Uri Rosell? Great when healthy. Amro Tarek? A strong start but fizzled after leaving for international duty prior to the World Cup and also battled injuries. Adam Grinwis didn’t get an opportunity to play until the end of the season.
Jose Villarreal didn’t play much and eventually suffered an ankle injury. Chris Schuler was used sparingly when starters were injured, which was also the case for RJ Allen. Dillon Powers didn’t start a single match.
Rookie Chris Mueller was a bright spot and played well enough to be named a Rookie of the Year finalist, but his form dipped with the team’s performance. Fellow rookie Cam Lindley barely played after the start of the season but was called up to the MLS Homegrown Game.
Kljestan was solid but didn’t come close to matching his success with the New York Red Bulls.
In fact, it could be argued that when it comes to new players, Orlando City got the most production out of summer signees Shane O’Neill and Carlos Ascues.
Orlando City plans to hold off on announcing roster decisions until closer to Nov. 25 when the Lions will choose whether to exercise club options.
“Obviously, in a situation like that for some players who are staying, it’s an easier conversation,” O’Connor said. “For ones maybe that aren’t, it can be a little bit tricky.
“I think, for us, it’s trying to bring some closure to it. I think for the players, that’s probably the biggest thing as well. I think for the supporters, for ourselves, as a club, we want the closure to happen and we want the process to kick in to start next year.”
O’Connor said none of the players he met with expressed a desire to leave Orlando and that the meetings were amicable.
Designated player Dom Dwyer never stopped trying to score, although he could find little breathing room once opponents knew he was the Lions’ only scoring threat. Yotún left Orlando City for the World Cup with the Lions only two games removed from a six-game win streak and returned after Kreis was fired.
Yotún and Scott Sutter remained the most upbeat players during media interviews, insisting the team had to keep fighting every single day to improve and hoping they will get to be part of the solution next season.
O’Connor wanted to connect positively with each player during the exit interviews.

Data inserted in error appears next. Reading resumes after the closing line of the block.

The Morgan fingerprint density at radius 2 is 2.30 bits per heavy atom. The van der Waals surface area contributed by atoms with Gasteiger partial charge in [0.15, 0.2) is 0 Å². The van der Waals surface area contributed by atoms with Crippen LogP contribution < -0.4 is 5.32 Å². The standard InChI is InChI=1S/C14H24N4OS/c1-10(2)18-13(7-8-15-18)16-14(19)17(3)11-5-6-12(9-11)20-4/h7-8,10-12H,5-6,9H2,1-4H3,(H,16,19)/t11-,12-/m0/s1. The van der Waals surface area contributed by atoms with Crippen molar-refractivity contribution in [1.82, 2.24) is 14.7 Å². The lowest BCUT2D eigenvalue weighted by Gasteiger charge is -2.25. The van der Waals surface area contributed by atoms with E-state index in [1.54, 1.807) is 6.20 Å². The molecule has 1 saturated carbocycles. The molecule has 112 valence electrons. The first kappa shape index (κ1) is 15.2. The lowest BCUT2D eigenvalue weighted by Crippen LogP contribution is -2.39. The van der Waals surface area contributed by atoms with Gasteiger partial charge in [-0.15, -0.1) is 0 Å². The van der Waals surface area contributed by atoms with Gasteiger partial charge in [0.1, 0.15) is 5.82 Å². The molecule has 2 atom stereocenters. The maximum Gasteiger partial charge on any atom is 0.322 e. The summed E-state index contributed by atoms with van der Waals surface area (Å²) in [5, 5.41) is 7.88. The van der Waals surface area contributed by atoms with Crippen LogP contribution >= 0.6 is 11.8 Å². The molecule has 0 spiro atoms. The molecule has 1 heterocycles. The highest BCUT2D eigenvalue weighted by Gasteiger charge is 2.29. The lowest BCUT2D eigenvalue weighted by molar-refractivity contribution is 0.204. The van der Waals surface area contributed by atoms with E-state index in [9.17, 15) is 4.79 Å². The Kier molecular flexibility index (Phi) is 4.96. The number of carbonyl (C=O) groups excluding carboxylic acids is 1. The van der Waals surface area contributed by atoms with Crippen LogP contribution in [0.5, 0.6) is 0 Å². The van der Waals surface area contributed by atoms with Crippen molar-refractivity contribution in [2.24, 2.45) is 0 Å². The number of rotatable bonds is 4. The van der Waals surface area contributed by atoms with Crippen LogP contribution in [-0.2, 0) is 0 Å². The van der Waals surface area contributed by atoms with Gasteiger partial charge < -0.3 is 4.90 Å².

“The way I am as a person, I don’t really want to have conversations where it’s almost seen as aggressive or anything like that,” he said. “I want to listen. I want to pay attention to what people are coming out with. What their viewpoint is. I’ll obviously share my experience, share my view of how it’s gone.”
So, what’s next? How does Orlando City turn this around? What hope do supporters have to cling to after the club’s worst MLS season?
O’Connor has a plan for the preseason. Pro Soccer USA recently confirmed the club has a new director of scouting, and O’Connor has spoken highly of him. O’Connor said he’s working to address the multitude of soft tissue injuries suffered by the Lions throughout the season.
“I can only speak about my experiences as a coach and we’re used to having minimal soft tissue injuries because of the preseason that we have,” O’Connor said.
“Here it’s a different climate, so whether it’s down to the heat, the humidity, whether it’s down to players maybe not hydrating enough on an individual basis. That’s something that has been implemented throughout the year. The players have had hydration tests. It’s hard to put your finger on exactly why that is, but again, it’s trying to be aware of it and address it for next year.”
The club will move into a permanent training facility in July, though it’ll be at Osceola Heritage Park in Kissimmee, rather than in Lake Nona as was previously announced.
Orlando City SC will also benefit from the return of Orlando City B, a USL League One (formerly USL D3) side. The lower-division team will focus on developing young players and is intended to be professional extension of the club’s partnership with the Soccer Institute at Montverde Academy, which houses Orlando City SC’s development academy.
“If I’m a postman and I have to deliver post around Orlando, I’m going to need a car that gets me there and it needs to be reliable and it needs to give me expected behavior,” O’Connor said. “The principle is the same. If I have players and I want to win games, I need an expected behavior that I believe will allow us to win games.”
O’Connor said he’s already identified players he’s going after this offseason.
“We’ve got some players we feel will definitely be able to help us,” he said. “I have a very clear vision of what it is that I’m looking for.”
When asked whether Orlando City will make the playoffs next season, O’Connor said, “I certainly hope so.”
He added, “As a coach, this is my first experience of… never mind the playoffs, you know we’re used to going to the Eastern Conference final [in the USL] and winning the championship.”
For O’Connor, this season has been a learning experience. He had high expectations for this season. He had goals and ideas and things he wanted to accomplish.
After some self-reflection, he believes he’ll be ready to lead Orlando City next season.
“If I could start next year tomorrow, I would,” O’Connor said.